By Michelle Singletary
Sunday, April 6, 2008
Cyndi Lauper is right when she sings, "money changes everything." The abundance or lack of it does change everything.
But if money is so important, why do so many people avoid talking about their finances?
Couples get married without discussing their financial history. Families fight about inheritances even before the deceased is six feet under. Why? Because Mom, Dad and Aunt Grace never discussed their wishes.
And when it comes to debt, some people keep so quiet that by the time they seek help their situation is dire.
http://Bankrate.com found that 47 percent of survey respondents would rather fess up about their weight, age or monthly mortgage or rent payment than discuss how much credit card debt they are carrying.
It's understandable why cash confessions are hard to wrangle from people, say writers Jenny Offill and Elissa Schappell.
"To shine a light on how much we make, how much we spend, how much we owe, and how much we've got secretly socked away is to give others a potent glimpse into the values we live by," according to Offill and Schappell. "Admitting to money troubles can often feel like admitting to a weakness of character."
Talking about money often means having to face an ever-widening spiral of self-recrimination, the women write in the introduction to a compelling collection of essays, "Money Changes Everything" (Broadway Books, $14.95). This book is my April pick for the Color of Money Book Club.
Schappell is a contributing editor to Vanity Fair. Offill teaches in the Master of Fine Arts programs at Brooklyn College and Queens University of Charlotte, N.C.
The two women have put together an anthology of acclaimed authors writing on the pocketbook issues we all face: debt, poverty and wealth. The 22 essayists include a widow from the attacks on Sept. 11, 2001, and the author of the popular Lemony Snicket children's books. This isn't an all woe-is-me collection. Some essays are humorous, others heartbreaking.
One author, Ruth Konigsberg, shares the internal frustration of being raised by broke parents in her essay, "Nouveau Poor." Her family was "auction-off-the-heirlooms broke" she writes.
Konigsberg's essay should be required reading for every middle- and upper-income spendthrift parent trying to feign wealth.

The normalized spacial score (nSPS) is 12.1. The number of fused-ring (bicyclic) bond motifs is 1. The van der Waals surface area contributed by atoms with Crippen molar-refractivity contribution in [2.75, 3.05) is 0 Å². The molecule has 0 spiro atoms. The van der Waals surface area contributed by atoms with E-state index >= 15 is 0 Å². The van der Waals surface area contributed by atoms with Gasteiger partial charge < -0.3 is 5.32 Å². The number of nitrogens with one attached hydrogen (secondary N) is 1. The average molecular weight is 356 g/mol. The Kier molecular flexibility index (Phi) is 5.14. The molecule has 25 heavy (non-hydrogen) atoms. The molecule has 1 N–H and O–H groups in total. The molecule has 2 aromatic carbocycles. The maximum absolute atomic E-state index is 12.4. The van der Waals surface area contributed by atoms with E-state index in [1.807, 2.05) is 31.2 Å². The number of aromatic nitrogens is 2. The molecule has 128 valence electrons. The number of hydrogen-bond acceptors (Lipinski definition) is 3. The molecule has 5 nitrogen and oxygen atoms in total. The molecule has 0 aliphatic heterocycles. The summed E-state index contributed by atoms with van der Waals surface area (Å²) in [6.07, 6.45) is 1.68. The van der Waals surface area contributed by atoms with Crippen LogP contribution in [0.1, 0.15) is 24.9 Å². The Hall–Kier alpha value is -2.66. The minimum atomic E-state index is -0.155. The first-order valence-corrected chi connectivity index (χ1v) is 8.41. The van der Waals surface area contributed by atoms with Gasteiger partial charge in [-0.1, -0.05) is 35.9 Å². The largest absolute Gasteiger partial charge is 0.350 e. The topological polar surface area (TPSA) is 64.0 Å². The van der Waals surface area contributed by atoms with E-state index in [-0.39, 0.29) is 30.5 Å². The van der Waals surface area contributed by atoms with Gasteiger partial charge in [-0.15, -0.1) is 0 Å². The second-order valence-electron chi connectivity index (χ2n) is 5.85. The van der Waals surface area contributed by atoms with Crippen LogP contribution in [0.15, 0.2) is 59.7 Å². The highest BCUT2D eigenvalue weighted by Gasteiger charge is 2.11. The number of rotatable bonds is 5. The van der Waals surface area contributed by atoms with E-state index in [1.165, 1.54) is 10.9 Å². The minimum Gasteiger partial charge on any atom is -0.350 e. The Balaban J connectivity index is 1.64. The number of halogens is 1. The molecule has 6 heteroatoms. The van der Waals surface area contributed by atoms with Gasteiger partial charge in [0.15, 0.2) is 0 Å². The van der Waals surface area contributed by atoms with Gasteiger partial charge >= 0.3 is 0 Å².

"I would decide, with a certain amount of bitterness, that this tendency to become paralyzed by financial downturns was a family trait."
Marian Fontana received letter upon letter filled with checks and change from adults and children all across the country after her firefighter husband, Dave, died in the collapse of the Twin Towers in New York.
"More and more checks arrived," she writes. "I threw them into a drawer of my desk, hiding them under stacks of mail like they were porn. I didn't want anyone to know of my secret wealth."
In her essay, "A Dollar a Tear," Fontana talks about enduring attacks from some who began portraying widows as out-of-control rich women spending money on fancy cars and breast implants.
"I am not ungrateful for the money, but in a way it's been as much of a burden as a blessing," Fontana writes.
In a pair of essays, a husband and wife discuss how financial fights have dogged their marriage.
"My wife thinks all I care about is money," writes Fred Leebron. "I want to save every cent, not for the sake of enhancing our current life, but for the sake of securing it until death do us part and maybe beyond that."
Leebron's wife, Kathryn Rhett, in turn writes: "It was a startling moment when I realized I had ended up not with a rebel artiste but with a man who was obsessed with making money and socking it away."
Later she admits that she may have subconsciously chosen her husband because of his frugality.
"I knew," she said, he "would not let me end up poor."
"Money Changes Everything" takes you on a journey that is both entertaining and enlightening. If you cannot open up yourself, at least live vicariously through others willing to say what you won't.
To become a member of the Color of Money Book Club, all you have to do is read the recommended book. I invite you to join me online to chat about the book, especially if you've got a cash confession you want to share. Join me for a live discussion with Offill and Schappell at noon Eastern time, April 24 at http://www.washingtonpost.com.
In addition, every month I randomly select readers to receive a copy of the book, donated by the publisher. For a chance to win a copy of "Money Changes Everything," send an e-mail to firstname.lastname@example.org. Please include your name and an address so we can send you a book if you win.
· On the air: Michelle Singletary discusses personal finance Tuesdays on NPR's "Day to Day" program and online athttp://www.npr.org.
· By mail: Readers can write to her at The Washington Post, 1150 15th St. NW, Washington, D.C. 20071.
· By e-mail:email@example.com.
Comments and questions are welcome, but because of the volume of mail, personal responses are not always possible. Please note that comments or questions may be used in a future column, with the writer's name, unless a specific request to do otherwise is indicated.